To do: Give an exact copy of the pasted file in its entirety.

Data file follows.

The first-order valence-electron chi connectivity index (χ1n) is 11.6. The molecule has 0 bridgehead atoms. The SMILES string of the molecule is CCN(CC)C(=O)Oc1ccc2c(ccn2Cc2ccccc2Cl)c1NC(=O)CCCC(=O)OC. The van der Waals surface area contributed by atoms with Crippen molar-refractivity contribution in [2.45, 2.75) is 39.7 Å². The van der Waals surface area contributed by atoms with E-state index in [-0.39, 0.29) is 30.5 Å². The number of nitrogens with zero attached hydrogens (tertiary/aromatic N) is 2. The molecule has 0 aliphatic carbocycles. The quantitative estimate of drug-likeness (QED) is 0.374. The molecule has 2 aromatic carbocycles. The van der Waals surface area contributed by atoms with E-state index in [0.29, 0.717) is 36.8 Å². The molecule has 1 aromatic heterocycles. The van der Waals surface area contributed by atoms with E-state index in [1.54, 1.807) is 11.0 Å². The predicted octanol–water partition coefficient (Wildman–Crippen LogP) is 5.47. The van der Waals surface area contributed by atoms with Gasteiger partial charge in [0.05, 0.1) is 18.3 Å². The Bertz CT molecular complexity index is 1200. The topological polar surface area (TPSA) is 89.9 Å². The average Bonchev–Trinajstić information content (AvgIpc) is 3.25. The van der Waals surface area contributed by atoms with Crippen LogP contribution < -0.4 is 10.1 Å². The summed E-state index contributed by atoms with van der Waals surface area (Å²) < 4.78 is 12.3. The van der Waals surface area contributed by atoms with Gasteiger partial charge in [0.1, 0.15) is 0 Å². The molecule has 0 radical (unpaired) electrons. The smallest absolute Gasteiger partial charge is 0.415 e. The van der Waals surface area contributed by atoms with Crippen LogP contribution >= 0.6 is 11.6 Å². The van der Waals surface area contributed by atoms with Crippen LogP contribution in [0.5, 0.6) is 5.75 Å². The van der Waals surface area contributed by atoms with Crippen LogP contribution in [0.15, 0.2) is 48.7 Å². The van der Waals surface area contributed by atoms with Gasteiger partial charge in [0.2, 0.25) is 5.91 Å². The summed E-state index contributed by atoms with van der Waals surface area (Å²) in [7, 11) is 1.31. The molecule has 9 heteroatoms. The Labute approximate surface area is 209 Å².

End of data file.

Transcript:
The first-order valence-electron chi connectivity index (χ1n) is 11.6. The molecule has 0 bridgehead atoms. The SMILES string of the molecule is CCN(CC)C(=O)Oc1ccc2c(ccn2Cc2ccccc2Cl)c1NC(=O)CCCC(=O)OC. The van der Waals surface area contributed by atoms with Crippen molar-refractivity contribution in [2.45, 2.75) is 39.7 Å². The van der Waals surface area contributed by atoms with E-state index in [-0.39, 0.29) is 30.5 Å². The number of nitrogens with zero attached hydrogens (tertiary/aromatic N) is 2. The molecule has 0 aliphatic carbocycles. The quantitative estimate of drug-likeness (QED) is 0.374. The molecule has 2 aromatic carbocycles. The van der Waals surface area contributed by atoms with E-state index in [0.29, 0.717) is 36.8 Å². The molecule has 1 aromatic heterocycles. The van der Waals surface area contributed by atoms with E-state index in [1.54, 1.807) is 11.0 Å². The predicted octanol–water partition coefficient (Wildman–Crippen LogP) is 5.47. The van der Waals surface area contributed by atoms with Gasteiger partial charge in [0.05, 0.1) is 18.3 Å². The Bertz CT molecular complexity index is 1200. The topological polar surface area (TPSA) is 89.9 Å². The average Bonchev–Trinajstić information content (AvgIpc) is 3.25. The van der Waals surface area contributed by atoms with Crippen LogP contribution < -0.4 is 10.1 Å². The summed E-state index contributed by atoms with van der Waals surface area (Å²) < 4.78 is 12.3. The van der Waals surface area contributed by atoms with Gasteiger partial charge in [0.1, 0.15) is 0 Å². The molecule has 0 radical (unpaired) electrons. The smallest absolute Gasteiger partial charge is 0.415 e. The van der Waals surface area contributed by atoms with Crippen LogP contribution >= 0.6 is 11.6 Å². The van der Waals surface area contributed by atoms with Crippen LogP contribution in [0.5, 0.6) is 5.75 Å². The van der Waals surface area contributed by atoms with Crippen LogP contribution in [0.15, 0.2) is 48.7 Å². The van der Waals surface area contributed by atoms with Gasteiger partial charge in [0.2, 0.25) is 5.91 Å². The summed E-state index contributed by atoms with van der Waals surface area (Å²) in [7, 11) is 1.31. The molecule has 9 heteroatoms. The Labute approximate surface area is 209 Å².